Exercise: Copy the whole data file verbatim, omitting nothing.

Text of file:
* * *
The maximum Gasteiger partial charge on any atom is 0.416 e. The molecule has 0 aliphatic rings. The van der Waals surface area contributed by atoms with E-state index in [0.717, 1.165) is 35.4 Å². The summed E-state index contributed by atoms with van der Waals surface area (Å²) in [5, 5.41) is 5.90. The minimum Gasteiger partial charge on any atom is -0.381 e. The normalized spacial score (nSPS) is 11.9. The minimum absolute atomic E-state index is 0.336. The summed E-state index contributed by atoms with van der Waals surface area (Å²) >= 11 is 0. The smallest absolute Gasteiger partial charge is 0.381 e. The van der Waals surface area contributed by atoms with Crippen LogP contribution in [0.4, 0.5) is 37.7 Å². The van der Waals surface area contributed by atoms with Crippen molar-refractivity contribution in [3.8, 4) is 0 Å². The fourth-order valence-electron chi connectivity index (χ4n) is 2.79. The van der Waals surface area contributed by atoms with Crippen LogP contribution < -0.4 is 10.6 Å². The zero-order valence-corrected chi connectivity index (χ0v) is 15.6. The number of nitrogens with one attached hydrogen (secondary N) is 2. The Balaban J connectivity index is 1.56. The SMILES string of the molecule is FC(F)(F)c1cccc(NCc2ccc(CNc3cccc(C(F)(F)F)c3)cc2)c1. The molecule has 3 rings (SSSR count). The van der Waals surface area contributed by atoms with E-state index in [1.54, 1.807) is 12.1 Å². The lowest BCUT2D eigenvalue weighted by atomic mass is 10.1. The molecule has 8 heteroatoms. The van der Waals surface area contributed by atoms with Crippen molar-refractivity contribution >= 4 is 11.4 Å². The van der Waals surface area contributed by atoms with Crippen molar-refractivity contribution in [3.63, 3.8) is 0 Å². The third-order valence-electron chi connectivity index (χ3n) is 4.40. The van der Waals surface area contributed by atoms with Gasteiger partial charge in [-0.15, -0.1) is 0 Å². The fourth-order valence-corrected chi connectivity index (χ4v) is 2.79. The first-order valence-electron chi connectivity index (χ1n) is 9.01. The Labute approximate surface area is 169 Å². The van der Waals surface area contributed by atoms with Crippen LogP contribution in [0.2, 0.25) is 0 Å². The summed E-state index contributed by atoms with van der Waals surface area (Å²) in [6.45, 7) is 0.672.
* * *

The maximum Gasteiger partial charge on any atom is 0.416 e. The molecule has 0 aliphatic rings. The van der Waals surface area contributed by atoms with E-state index in [0.717, 1.165) is 35.4 Å². The summed E-state index contributed by atoms with van der Waals surface area (Å²) in [5, 5.41) is 5.90. The minimum Gasteiger partial charge on any atom is -0.381 e. The normalized spacial score (nSPS) is 11.9. The minimum absolute atomic E-state index is 0.336. The summed E-state index contributed by atoms with van der Waals surface area (Å²) >= 11 is 0. The smallest absolute Gasteiger partial charge is 0.381 e. The van der Waals surface area contributed by atoms with Crippen LogP contribution in [0.4, 0.5) is 37.7 Å². The van der Waals surface area contributed by atoms with Crippen molar-refractivity contribution in [3.8, 4) is 0 Å². The fourth-order valence-electron chi connectivity index (χ4n) is 2.79. The van der Waals surface area contributed by atoms with Crippen LogP contribution < -0.4 is 10.6 Å². The zero-order valence-corrected chi connectivity index (χ0v) is 15.6. The number of nitrogens with one attached hydrogen (secondary N) is 2. The Balaban J connectivity index is 1.56. The SMILES string of the molecule is FC(F)(F)c1cccc(NCc2ccc(CNc3cccc(C(F)(F)F)c3)cc2)c1. The molecule has 3 rings (SSSR count). The van der Waals surface area contributed by atoms with E-state index in [1.54, 1.807) is 12.1 Å². The lowest BCUT2D eigenvalue weighted by atomic mass is 10.1. The molecule has 8 heteroatoms. The van der Waals surface area contributed by atoms with Crippen molar-refractivity contribution >= 4 is 11.4 Å². The van der Waals surface area contributed by atoms with Crippen molar-refractivity contribution in [3.63, 3.8) is 0 Å². The third-order valence-electron chi connectivity index (χ3n) is 4.40. The van der Waals surface area contributed by atoms with Gasteiger partial charge in [-0.15, -0.1) is 0 Å². The fourth-order valence-corrected chi connectivity index (χ4v) is 2.79. The first-order valence-electron chi connectivity index (χ1n) is 9.01. The Labute approximate surface area is 169 Å². The van der Waals surface area contributed by atoms with Crippen LogP contribution in [0.2, 0.25) is 0 Å². The summed E-state index contributed by atoms with van der Waals surface area (Å²) in [6.45, 7) is 0.672.